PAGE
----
PLETTENBERG BAY, SOUTH AFRICA -- This resort town on the Indian Ocean coastline might seem an unlikely spot from which to muse on an entire nation, a pocket of privilege sometimes nicknamed Johannesburg-by-the-Sea.
It is a place where some of the land's wealthiest white families maintain vacation homes comparable to those of Martha's Vineyard or the French Riviera; where predominantly white vacationers in this Southern Hemisphere summer seem to compete for the newest German or Japanese S.U.V.'s towing the smartest powerboat.
Given South Africa's vast inequalities -- its crime, its corruption, its unemployment, its struggle with AIDS, the unhealed scars of the apartheid era -- the year-end frenzy of parties, boats and beaches here might seem irrelevant to the prevailing national debate, defined by a gathering this month of the dominant African National Congress at which President Jacob Zuma sought to buttress his campaign for a second term in 2014 by embracing as his party deputy Cyril Ramaphosa, a fabulously wealthy former labor organizer beloved of the business elite and of others who hope he will curb the A.N.C.'s rampant self-enrichment.
But, obliquely, this premier vacation retreat does shine a kind of sidelight: In all of the hundreds of thousands of printed, verbalized and digitized words devoted to scrutinizing the A.N.C's twice-a-decade elective conference at Bloemfontein, the country's onetime obsession with race seemed conspicuously absent.
For a vacationer and onetime South Africa-based correspondent watching motorboats carve pristine wakes across the expanse of the Keurbooms River lagoon, it almost seemed as if the white minority has been given a free pass to a future once defined by its leaders as a looming apocalypse.
Of course, nothing here is that simple. South Africa's struggle was never written in such racial monotones as its stereotypes suggested. The bloodlust for racial warfare was limited to the extreme fringes and may not have been fully diluted: At a recent court hearing, four white men were accused of plotting to kill Mr. Zuma and others at the A.N.C. conference.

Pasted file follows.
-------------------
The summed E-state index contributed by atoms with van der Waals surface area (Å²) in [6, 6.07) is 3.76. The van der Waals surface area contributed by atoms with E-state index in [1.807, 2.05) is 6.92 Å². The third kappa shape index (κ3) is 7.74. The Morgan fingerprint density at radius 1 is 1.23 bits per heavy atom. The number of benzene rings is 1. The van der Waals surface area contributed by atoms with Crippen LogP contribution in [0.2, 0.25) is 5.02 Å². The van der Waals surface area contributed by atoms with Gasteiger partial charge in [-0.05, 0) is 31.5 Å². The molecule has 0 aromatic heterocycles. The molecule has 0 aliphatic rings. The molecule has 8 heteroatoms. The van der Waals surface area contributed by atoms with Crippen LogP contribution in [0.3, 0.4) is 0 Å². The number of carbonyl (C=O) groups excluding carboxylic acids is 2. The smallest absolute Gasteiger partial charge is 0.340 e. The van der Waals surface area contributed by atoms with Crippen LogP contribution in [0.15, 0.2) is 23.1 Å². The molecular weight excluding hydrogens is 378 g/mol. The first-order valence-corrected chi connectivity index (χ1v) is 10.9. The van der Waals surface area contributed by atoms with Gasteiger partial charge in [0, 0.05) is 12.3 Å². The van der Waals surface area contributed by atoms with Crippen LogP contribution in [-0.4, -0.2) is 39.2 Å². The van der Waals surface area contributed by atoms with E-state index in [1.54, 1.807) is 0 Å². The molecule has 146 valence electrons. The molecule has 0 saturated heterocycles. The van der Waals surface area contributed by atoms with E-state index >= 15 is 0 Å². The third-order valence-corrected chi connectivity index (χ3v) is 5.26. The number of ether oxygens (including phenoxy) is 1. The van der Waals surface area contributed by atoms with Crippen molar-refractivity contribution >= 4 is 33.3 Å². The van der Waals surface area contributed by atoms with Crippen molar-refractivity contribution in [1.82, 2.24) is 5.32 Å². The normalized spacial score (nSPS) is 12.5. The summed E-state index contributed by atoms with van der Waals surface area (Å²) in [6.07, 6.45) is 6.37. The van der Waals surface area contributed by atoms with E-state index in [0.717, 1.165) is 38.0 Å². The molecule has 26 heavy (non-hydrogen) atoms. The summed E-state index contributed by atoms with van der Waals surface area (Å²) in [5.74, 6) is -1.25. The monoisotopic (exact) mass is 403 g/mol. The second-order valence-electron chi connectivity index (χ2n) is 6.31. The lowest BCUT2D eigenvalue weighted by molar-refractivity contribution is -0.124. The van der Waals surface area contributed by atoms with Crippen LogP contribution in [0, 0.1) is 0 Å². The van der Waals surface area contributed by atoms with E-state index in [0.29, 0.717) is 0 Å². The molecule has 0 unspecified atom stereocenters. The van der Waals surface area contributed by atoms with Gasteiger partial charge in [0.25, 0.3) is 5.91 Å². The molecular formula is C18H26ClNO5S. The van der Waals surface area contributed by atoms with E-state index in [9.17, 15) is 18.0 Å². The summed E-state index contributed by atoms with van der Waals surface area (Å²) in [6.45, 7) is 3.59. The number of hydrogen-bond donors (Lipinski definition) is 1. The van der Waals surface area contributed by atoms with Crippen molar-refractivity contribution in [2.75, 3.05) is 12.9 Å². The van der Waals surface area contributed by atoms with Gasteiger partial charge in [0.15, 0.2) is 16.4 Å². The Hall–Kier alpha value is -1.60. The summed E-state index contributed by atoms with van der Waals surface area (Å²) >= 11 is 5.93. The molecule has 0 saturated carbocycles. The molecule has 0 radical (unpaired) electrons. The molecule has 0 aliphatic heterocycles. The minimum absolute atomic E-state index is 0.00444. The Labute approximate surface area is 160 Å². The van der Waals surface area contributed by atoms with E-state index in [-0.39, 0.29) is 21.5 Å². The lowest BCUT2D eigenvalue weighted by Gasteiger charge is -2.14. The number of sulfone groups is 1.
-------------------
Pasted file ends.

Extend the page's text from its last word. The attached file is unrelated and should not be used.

By contrast, white civic and business leaders here -- as elsewhere -- maintain that they contribute the bulk of local taxes and charitable support to leaven the inequality with the black majority in this onetime whaling station. South Africa may claim to be a post-apartheid rainbow nation, but that dream, for some, is still a work in progress at best.
This has always been a land whose self-image is woven with contradictions. At the end of the recent conference, A.N.C. leaders toasted their avowed "unity" with Champagne, which, as one broadcaster, Hajra Omarjee, put it, was "hardly the most politically correct gesture" for a party claiming to champion the dispossessed in a land where most have never dreamed of tasting fancy French wines.
It is a nation that has long seen itself as exceptional, punching above its weight in literature, athletics, sports and business, its dreams sustained by a wealth of minerals.
Apartheid set South Africa apart, not just among its own people but across a world that condemned as pariahs its white leaders and their racial tunnel vision.
With the first free elections in 1994, a new order under Nelson Mandela forged a new moral template, built during 27 years of imprisonment and a post-liberation commitment to a future without vengeance.
But the superlatives have shifted under his successors. Statistically, South Africa is the world's most unequal society, not simply in the glaring contrasts of black and white wealth, but also in the skewed balance between the bulk of South Africans and an emergent black superclass, including entrepreneurs and investors like Mr. Ramaphosa.
"Economic inequality is the Achilles' heel of the South African economy," said Adam Habib, the newly named head of the University of the Witwatersrand in Johannesburg.
Mr. Mandela, aged 94 and in poor health, spent the holidays in the hospital to be treated for a lung infection and the removal of gallstones. After almost three weeks, he was discharged Wednesday and will be treated at his home in Johannesburg, his physicians said.
Such medical bulletins make headline news: Mr. Mandela's survival still functions as a source of reassurance, a reminder of a moral aspiration that sometimes seems to have been eclipsed by a far less dignified scramble for the spoils of his legacy through fraudulent contracts, tenders and paybacks. The democratic credential has frayed.
At the A.N.C. conference, Mr. Habib said, some votes for power blocs and slates of candidates could "only be described as an example of match-fixing."
In some ways, thus, exceptionalism is giving way to practices that are far from the exception elsewhere in Africa.
"Ordinary men, women and children are now left out of the promise of freedom and democracy," Mamphela Ramphele, head of Citizens Movement for Social Change, wrote in The Sunday Independent. "We must now reflect on how we should shape the future of our country to revive the dream that powered us into the freedom which we now enjoy and which is at great risk."
This article originally appeared in The New York Times.